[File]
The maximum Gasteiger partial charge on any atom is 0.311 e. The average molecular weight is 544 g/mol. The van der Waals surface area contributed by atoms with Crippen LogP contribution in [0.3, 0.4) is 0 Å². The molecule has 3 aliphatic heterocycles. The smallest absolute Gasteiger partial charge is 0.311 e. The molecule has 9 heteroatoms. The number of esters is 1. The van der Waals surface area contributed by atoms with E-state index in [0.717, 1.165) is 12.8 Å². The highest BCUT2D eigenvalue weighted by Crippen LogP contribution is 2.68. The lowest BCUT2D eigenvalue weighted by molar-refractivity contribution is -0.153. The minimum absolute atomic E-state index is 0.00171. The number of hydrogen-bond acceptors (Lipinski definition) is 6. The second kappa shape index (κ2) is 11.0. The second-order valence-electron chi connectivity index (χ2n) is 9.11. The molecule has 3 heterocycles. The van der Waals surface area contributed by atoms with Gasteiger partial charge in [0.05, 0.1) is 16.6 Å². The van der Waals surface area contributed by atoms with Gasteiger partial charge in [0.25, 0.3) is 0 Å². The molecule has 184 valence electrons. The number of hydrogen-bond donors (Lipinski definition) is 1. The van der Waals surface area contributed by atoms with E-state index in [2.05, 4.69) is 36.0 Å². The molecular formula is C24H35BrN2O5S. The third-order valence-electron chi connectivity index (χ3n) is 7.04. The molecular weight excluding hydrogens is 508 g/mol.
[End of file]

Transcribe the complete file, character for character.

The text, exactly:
The maximum Gasteiger partial charge on any atom is 0.311 e. The average molecular weight is 544 g/mol. The van der Waals surface area contributed by atoms with Crippen LogP contribution in [0.3, 0.4) is 0 Å². The molecule has 3 aliphatic heterocycles. The smallest absolute Gasteiger partial charge is 0.311 e. The molecule has 9 heteroatoms. The number of esters is 1. The van der Waals surface area contributed by atoms with E-state index in [0.717, 1.165) is 12.8 Å². The highest BCUT2D eigenvalue weighted by Crippen LogP contribution is 2.68. The lowest BCUT2D eigenvalue weighted by molar-refractivity contribution is -0.153. The minimum absolute atomic E-state index is 0.00171. The number of hydrogen-bond acceptors (Lipinski definition) is 6. The second kappa shape index (κ2) is 11.0. The second-order valence-electron chi connectivity index (χ2n) is 9.11. The molecule has 3 heterocycles. The van der Waals surface area contributed by atoms with Gasteiger partial charge in [0.05, 0.1) is 16.6 Å². The van der Waals surface area contributed by atoms with Gasteiger partial charge in [0.25, 0.3) is 0 Å². The molecule has 184 valence electrons. The number of hydrogen-bond donors (Lipinski definition) is 1. The van der Waals surface area contributed by atoms with E-state index in [2.05, 4.69) is 36.0 Å². The molecular formula is C24H35BrN2O5S. The third-order valence-electron chi connectivity index (χ3n) is 7.04. The molecular weight excluding hydrogens is 508 g/mol.